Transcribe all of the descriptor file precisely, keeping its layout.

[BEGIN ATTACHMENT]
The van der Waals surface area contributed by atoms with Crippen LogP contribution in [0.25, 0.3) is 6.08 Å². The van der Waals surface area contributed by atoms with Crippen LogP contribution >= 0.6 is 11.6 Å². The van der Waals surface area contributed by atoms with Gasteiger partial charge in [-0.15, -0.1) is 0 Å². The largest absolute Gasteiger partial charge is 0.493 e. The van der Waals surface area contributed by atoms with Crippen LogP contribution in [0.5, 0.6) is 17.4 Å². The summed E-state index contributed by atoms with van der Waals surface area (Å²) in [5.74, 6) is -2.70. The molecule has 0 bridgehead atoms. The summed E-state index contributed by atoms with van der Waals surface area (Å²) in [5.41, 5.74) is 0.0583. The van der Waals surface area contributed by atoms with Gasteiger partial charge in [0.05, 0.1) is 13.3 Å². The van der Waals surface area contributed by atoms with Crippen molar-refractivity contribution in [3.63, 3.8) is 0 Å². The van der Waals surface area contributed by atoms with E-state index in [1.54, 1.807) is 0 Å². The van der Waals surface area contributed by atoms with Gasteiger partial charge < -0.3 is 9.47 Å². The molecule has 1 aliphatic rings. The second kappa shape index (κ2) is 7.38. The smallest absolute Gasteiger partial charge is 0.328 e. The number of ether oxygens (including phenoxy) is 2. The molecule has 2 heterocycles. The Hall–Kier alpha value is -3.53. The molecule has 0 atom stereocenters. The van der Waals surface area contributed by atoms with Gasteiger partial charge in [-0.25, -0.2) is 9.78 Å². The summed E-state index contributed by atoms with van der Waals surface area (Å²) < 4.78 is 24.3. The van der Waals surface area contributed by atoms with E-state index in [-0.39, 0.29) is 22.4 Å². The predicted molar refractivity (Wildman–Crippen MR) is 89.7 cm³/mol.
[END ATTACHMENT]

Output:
The van der Waals surface area contributed by atoms with Crippen LogP contribution in [0.25, 0.3) is 6.08 Å². The van der Waals surface area contributed by atoms with Crippen LogP contribution >= 0.6 is 11.6 Å². The van der Waals surface area contributed by atoms with Gasteiger partial charge in [-0.15, -0.1) is 0 Å². The largest absolute Gasteiger partial charge is 0.493 e. The van der Waals surface area contributed by atoms with Crippen LogP contribution in [0.5, 0.6) is 17.4 Å². The summed E-state index contributed by atoms with van der Waals surface area (Å²) in [5.74, 6) is -2.70. The molecule has 0 bridgehead atoms. The summed E-state index contributed by atoms with van der Waals surface area (Å²) in [5.41, 5.74) is 0.0583. The van der Waals surface area contributed by atoms with Gasteiger partial charge in [0.05, 0.1) is 13.3 Å². The van der Waals surface area contributed by atoms with Crippen molar-refractivity contribution in [3.63, 3.8) is 0 Å². The van der Waals surface area contributed by atoms with E-state index in [1.54, 1.807) is 0 Å². The van der Waals surface area contributed by atoms with Gasteiger partial charge < -0.3 is 9.47 Å². The molecule has 1 aliphatic rings. The second kappa shape index (κ2) is 7.38. The smallest absolute Gasteiger partial charge is 0.328 e. The number of ether oxygens (including phenoxy) is 2. The molecule has 2 heterocycles. The Hall–Kier alpha value is -3.53. The molecule has 0 atom stereocenters. The van der Waals surface area contributed by atoms with Gasteiger partial charge in [-0.25, -0.2) is 9.78 Å². The summed E-state index contributed by atoms with van der Waals surface area (Å²) < 4.78 is 24.3. The van der Waals surface area contributed by atoms with E-state index in [-0.39, 0.29) is 22.4 Å². The predicted molar refractivity (Wildman–Crippen MR) is 89.7 cm³/mol.